Reading Outside of Our Comfort Zone

photo of Comfy ChairAn unexpected perk of going back to school is that I’m reading articles and books that I otherwise would not pick up, not because I’m not interested, but simply because a) I wouldn’t have come across them, and b) I wouldn’t have had the motivation of a deadline to finish. (Sidenote: it’s also an underrated perk of freelance indexing.) I’m finding that this infusion of new ideas and perspectives is having an energizing effect on my non-academic writing.

For example, last week one of our reading assignments was “Intimate Relationships Across the Life Span” (in the edited book, Handbook of Lifespan Development, Wiley, 2010). Because part of my current fiction work deals with an older couple, this section on intimate relationships in late life captured my attention:

“[E]ven when day-to-day interactions between older couples involve periodic conflict and strain, the overall social support and stimulating interpersonal exchange afforded by day-to-day contact with an intimate partner has undoubtedly salubrious effect on older adults’ physical and mental well-being.” (p. 411)

This perspective gives a deeper understanding of bickering grandparents who seem, to the outside world, to make each other miserable in small ways every day, but who also need and sustain each other in real ways that go beyond mere habit. The example the professor used were the characters played by Henry Fonda and Katharine Hepburn in On Golden Pond.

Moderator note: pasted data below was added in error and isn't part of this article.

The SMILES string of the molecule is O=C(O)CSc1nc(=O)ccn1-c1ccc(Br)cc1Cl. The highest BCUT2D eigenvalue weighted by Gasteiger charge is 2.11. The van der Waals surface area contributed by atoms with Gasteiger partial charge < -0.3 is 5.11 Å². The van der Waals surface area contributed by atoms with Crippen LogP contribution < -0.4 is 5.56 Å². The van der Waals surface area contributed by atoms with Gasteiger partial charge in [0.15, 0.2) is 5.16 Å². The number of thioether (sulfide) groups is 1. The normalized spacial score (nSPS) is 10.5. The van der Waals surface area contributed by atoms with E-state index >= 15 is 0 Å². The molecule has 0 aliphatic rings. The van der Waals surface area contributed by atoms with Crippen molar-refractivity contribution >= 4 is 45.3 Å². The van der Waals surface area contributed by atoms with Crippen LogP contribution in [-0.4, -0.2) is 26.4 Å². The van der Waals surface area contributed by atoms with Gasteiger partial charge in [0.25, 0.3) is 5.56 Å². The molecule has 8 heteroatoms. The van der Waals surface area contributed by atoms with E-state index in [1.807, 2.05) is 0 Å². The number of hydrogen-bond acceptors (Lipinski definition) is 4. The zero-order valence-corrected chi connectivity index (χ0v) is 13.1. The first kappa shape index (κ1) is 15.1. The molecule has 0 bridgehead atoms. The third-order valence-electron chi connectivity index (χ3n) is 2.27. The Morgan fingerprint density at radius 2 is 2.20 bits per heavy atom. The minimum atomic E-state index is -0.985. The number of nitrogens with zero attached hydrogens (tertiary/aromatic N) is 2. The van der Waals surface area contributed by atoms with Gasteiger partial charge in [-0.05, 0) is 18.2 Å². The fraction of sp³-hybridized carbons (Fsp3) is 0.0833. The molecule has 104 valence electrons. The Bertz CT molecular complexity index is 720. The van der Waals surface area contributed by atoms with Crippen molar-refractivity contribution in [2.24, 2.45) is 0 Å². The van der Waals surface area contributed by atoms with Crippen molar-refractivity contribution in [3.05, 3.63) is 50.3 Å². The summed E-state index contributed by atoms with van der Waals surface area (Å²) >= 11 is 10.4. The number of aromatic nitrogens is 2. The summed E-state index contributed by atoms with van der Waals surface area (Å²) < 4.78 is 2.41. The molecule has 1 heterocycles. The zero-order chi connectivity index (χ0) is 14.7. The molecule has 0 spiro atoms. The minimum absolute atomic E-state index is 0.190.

As fiction writers, we wouldn’t, of course, refer explicitly to research that shows the benefits of intimacy later in life even when that intimacy is contentious. But simply having that firm base underneath our characters’ actions and words gives them greater cohesiveness and meaning.

One way to get a small taste of this kind of outside reading without committing to a class or even a book is to subscribe to a well-written blog or two that are in non-literary fields. A couple that my son has recommended to me that I enjoy are Marginal Revolution (economics) and The Monkey Cage (political science).

What are examples of reading outside your comfort zone (or just outside your usual reading habits) that energize and inform your writing?

10 thoughts on “Reading Outside of Our Comfort Zone

  1. Cool post, Lisa! I feel energized and inspired just reading it.

    I like the point you make that reading material that’s outside your “norm” may provide you with context for your creative writing. It’s like having a conversation with a person you don’t initially see yourself connecting with and they open a whole world to you you never expected. Love those kind of wonderful connections.

  2. Well, one of my favourite German authors suggests to read something you generally wouldn’t for 15 minutes every day.

    I try and do that by the by … The last book was about how to keep seahorses as pets (quite interesing! But phew, they need a lot of attention and space and water and …). ๐Ÿ˜‰

    On other occasions, I borrow books from friends interested in a particular subject (Taizรฉ, for example) – and I’ve become a quite enthusiastic blog-reader! ๐Ÿ˜‰

    I think it is important to read beyond our own noses.

    • Reading something you generally wouldn’t for 15 minutes a day… what a terrific idea! I’m definitely going to keep that in mind. ๐Ÿ˜€

  3. Loved the post. I signed up for a book club and have already been reading stuff that I wouldn’t normally pick up and it has got the wheels turning! I’m thoroughly enjoying it and the new treasures that I encounter.

  4. I just won $200 on Amazon and am going to spend it all on books!! I have a long reading list of amazing recommendations. I can’t wait! ๐Ÿ™‚

    • Magazines are such a good source of new ideas for me, too. (one of the few good things about doctors’ waiting rooms ๐Ÿ™‚ )

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